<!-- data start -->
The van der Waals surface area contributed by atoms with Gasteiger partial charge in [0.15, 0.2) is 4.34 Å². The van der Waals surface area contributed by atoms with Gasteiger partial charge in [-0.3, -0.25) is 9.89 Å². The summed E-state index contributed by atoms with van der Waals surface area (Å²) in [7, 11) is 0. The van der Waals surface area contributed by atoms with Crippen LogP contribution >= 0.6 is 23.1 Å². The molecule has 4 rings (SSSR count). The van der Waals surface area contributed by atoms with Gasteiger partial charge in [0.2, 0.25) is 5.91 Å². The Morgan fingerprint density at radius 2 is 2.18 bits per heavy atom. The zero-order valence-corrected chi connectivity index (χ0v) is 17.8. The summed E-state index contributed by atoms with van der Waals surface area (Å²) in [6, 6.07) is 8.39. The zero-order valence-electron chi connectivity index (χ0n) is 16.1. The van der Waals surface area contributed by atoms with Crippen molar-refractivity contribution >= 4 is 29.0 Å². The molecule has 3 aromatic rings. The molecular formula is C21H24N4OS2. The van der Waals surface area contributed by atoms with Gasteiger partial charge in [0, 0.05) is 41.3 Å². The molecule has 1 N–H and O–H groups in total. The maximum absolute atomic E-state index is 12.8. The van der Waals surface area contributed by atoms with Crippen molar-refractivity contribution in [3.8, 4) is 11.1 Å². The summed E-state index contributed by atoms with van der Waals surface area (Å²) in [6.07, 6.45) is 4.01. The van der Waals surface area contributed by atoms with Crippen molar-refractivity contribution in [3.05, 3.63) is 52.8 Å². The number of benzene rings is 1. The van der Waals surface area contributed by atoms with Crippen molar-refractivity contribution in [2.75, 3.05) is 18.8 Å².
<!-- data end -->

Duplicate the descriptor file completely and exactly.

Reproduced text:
The van der Waals surface area contributed by atoms with Gasteiger partial charge in [0.15, 0.2) is 4.34 Å². The van der Waals surface area contributed by atoms with Gasteiger partial charge in [-0.3, -0.25) is 9.89 Å². The summed E-state index contributed by atoms with van der Waals surface area (Å²) in [7, 11) is 0. The van der Waals surface area contributed by atoms with Crippen LogP contribution >= 0.6 is 23.1 Å². The molecule has 4 rings (SSSR count). The van der Waals surface area contributed by atoms with Gasteiger partial charge in [0.2, 0.25) is 5.91 Å². The Morgan fingerprint density at radius 2 is 2.18 bits per heavy atom. The zero-order valence-corrected chi connectivity index (χ0v) is 17.8. The summed E-state index contributed by atoms with van der Waals surface area (Å²) in [6, 6.07) is 8.39. The zero-order valence-electron chi connectivity index (χ0n) is 16.1. The van der Waals surface area contributed by atoms with Crippen molar-refractivity contribution >= 4 is 29.0 Å². The molecule has 3 aromatic rings. The molecular formula is C21H24N4OS2. The van der Waals surface area contributed by atoms with Gasteiger partial charge in [0, 0.05) is 41.3 Å². The molecule has 1 N–H and O–H groups in total. The maximum absolute atomic E-state index is 12.8. The van der Waals surface area contributed by atoms with Crippen molar-refractivity contribution in [3.8, 4) is 11.1 Å². The summed E-state index contributed by atoms with van der Waals surface area (Å²) in [6.07, 6.45) is 4.01. The van der Waals surface area contributed by atoms with Crippen molar-refractivity contribution in [3.05, 3.63) is 52.8 Å². The number of benzene rings is 1. The van der Waals surface area contributed by atoms with Crippen molar-refractivity contribution in [2.75, 3.05) is 18.8 Å².